Archie Battersbee: Boy at heart of UK court battle dies after life support ends

·3-min read
Archie Battersbee: Boy at heart of UK court battle dies after life support ends

A 12-year-old boy who has been in a coma for four months died Saturday at a London hospital after doctors ended life-sustaining treatment that was the subject of a lengthy court battle.

Archie Battersbee’s mother, Hollie Dance, said he died at 12:15 p.m. local time, about two hours after the hospital began withdrawing treatment.

British courts had rejected the family’s request to transfer Archie to a hospice, and the European Court of Human Rights refused for a second time to intervene in the case.

“He fought until the very end,'' Dance said, weeping outside the hospital. “I'm the proudest mum in the world.''

Archie’s care became the subject of weeks of legal arguments as his parents sought to force the hospital to continue life-sustaining treatments, while doctors argued there was no chance of recovery and he should be allowed to die.

The family asked for permission to move the boy to a hospice after British courts ruled it was in his best interests to end treatment.

The hospital said Archie’s condition was so unstable that moving him would hasten his death.

On Friday, High Court Judge Lucy Theis rejected the family’s request, saying Archie should remain in the hospital while treatment was withdrawn.

The dispute is the latest U.K. case pitting the judgment of doctors against the wishes of families.

Under British law, it is common for courts to intervene when parents and doctors disagree on a child's medical treatment.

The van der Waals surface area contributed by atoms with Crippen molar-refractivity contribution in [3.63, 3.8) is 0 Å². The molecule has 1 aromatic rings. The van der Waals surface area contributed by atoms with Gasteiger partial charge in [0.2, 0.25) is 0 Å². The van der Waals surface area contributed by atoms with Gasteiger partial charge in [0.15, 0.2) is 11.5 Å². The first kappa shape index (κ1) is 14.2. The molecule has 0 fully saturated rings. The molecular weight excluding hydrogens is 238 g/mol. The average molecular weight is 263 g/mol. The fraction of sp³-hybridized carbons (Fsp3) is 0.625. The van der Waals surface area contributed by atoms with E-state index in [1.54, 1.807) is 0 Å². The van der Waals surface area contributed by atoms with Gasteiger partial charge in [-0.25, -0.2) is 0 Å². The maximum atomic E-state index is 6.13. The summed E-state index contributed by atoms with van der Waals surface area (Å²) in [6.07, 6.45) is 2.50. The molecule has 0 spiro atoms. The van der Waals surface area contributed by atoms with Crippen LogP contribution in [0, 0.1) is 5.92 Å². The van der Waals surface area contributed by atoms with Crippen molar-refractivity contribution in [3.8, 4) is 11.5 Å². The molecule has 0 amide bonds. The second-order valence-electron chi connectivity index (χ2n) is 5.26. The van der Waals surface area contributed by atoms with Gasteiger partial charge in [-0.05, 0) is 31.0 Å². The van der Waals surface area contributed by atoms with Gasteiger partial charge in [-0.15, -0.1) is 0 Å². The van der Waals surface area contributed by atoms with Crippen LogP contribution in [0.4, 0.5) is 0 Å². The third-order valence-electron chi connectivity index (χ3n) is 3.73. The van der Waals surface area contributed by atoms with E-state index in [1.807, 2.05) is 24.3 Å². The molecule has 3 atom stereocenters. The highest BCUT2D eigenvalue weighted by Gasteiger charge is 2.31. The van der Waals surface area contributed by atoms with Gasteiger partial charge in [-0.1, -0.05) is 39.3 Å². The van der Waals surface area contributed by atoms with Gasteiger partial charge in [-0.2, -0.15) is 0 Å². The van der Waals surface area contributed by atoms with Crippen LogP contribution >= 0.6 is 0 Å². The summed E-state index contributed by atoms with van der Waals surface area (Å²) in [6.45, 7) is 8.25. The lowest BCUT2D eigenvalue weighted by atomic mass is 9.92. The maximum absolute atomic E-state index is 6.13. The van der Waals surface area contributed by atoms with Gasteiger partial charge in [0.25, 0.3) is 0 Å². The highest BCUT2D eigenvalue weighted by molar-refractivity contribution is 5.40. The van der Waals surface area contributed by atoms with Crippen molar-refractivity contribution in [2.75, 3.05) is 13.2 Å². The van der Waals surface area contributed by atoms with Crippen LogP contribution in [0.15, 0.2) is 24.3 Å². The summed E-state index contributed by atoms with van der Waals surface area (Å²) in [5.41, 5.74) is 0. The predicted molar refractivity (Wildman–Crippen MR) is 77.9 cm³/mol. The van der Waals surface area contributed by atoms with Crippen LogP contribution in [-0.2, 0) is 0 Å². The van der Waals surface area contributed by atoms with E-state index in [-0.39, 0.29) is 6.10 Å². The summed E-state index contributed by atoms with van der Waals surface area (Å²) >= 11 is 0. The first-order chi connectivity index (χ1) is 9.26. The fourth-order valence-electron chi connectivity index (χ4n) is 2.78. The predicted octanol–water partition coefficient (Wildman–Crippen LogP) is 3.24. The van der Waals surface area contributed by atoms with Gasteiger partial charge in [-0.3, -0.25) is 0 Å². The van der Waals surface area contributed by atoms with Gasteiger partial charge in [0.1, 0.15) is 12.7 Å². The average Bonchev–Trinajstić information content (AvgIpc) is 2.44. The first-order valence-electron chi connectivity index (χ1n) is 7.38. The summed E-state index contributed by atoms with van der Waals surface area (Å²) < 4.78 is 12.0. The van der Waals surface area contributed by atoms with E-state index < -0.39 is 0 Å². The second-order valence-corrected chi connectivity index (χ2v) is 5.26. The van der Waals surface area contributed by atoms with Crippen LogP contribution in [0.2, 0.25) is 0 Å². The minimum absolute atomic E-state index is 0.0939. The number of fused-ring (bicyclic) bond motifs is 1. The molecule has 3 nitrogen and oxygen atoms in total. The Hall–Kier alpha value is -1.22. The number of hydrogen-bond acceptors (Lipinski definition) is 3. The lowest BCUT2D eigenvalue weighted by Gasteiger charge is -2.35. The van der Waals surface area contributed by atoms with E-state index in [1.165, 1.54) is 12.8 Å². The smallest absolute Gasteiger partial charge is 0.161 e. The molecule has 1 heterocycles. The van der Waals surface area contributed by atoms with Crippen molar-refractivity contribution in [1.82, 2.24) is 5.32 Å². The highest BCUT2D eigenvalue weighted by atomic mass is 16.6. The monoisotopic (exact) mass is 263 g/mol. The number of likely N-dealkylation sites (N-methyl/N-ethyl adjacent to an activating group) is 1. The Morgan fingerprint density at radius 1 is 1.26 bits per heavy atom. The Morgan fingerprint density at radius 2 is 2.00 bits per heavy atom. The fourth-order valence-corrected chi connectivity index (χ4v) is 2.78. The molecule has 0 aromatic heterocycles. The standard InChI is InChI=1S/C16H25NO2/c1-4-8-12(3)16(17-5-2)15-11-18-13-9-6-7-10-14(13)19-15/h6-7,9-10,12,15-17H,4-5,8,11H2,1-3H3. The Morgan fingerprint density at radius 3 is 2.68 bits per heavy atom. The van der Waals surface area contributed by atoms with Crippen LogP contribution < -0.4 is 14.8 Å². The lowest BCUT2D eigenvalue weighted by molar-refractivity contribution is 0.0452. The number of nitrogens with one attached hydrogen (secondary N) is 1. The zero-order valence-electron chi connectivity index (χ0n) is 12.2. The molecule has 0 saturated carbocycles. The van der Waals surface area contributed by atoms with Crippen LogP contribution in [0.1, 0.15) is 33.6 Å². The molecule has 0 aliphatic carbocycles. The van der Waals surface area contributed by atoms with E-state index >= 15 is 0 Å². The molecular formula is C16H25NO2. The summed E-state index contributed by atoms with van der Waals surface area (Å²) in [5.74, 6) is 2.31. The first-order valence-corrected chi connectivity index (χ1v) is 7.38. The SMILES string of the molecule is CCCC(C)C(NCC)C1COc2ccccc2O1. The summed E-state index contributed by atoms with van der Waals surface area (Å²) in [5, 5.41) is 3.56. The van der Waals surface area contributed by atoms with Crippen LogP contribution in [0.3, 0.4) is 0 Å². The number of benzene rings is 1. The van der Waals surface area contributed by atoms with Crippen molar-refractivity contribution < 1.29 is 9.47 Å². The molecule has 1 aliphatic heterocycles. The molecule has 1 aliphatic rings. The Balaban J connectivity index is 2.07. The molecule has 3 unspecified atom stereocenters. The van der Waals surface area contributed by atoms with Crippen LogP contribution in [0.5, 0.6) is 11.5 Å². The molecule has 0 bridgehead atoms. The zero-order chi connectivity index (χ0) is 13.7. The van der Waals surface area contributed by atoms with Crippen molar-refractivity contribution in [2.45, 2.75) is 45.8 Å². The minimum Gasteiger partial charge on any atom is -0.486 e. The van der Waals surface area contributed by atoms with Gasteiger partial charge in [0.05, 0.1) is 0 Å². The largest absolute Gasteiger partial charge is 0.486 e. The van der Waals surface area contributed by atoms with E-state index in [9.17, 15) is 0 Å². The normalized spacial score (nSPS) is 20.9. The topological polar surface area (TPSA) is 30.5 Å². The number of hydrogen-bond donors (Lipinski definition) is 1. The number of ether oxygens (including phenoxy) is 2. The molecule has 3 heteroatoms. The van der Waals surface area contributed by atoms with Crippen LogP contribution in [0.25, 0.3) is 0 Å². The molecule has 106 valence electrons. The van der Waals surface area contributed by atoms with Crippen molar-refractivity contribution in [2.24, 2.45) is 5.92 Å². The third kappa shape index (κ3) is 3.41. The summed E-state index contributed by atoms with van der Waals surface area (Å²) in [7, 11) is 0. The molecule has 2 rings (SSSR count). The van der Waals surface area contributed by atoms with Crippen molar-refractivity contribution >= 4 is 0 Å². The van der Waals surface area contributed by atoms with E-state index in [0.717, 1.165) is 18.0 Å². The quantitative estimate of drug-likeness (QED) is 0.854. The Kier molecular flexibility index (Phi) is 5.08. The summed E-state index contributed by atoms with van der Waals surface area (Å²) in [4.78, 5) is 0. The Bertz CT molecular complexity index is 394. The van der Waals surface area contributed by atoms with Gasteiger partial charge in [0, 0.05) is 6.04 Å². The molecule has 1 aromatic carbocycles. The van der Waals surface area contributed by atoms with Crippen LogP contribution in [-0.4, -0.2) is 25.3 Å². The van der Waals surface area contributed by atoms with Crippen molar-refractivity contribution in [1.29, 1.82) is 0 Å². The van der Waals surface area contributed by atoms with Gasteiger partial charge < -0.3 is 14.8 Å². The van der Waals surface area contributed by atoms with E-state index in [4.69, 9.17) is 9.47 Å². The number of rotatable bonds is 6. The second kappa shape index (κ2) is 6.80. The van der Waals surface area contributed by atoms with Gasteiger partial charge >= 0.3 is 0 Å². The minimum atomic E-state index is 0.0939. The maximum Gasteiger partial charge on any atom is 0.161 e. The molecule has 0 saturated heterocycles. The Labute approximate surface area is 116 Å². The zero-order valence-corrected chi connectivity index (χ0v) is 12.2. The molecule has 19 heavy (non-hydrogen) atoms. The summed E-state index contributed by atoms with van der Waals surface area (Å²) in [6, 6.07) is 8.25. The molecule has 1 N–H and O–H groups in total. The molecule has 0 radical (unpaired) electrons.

In such cases, the best interests of the child take primacy over the parents’ right to decide what they believe is best for their offspring.

Archie was found unconscious at home with a ligature over his head on April 7. His parents believe he may have been taking part in an online challenge that went wrong.

Doctors concluded Archie was brain-stem dead soon after the accident and sought to end the long list of treatments that kept him alive, including artificial respiration, medication to regulate his bodily functions and round-the-clock nursing care.

But his family objected, claiming Archie had shown signs of life and wouldn't have wanted them to give up hope.

Ella Carter, fiance of Archie's eldest brother, Tom, said Archie was stable for about two hours after the hospital stopped all medication. That changed when the ventilator was turned off, she said.

“He went completely blue,'' she said. “There is absolutely nothing dignified about watching a family member or a child suffocate. No family should ever have to go through what we’ve been through. It’s barbaric.”

Carter put her head on Dance's shoulder and sobbed as the two women hugged.

The hospital expressed its condolences and thanked the doctors and nurses who had looked after Archie.

“They provided high quality care with extraordinary compassion over several months in often trying and distressing circumstances,'' said Alistair Chesser, chief medical officer of Barts Health NHS Trust, which runs the hospital.

“This tragic case not only affected the family and his carers but touched the hearts of many across the country.''

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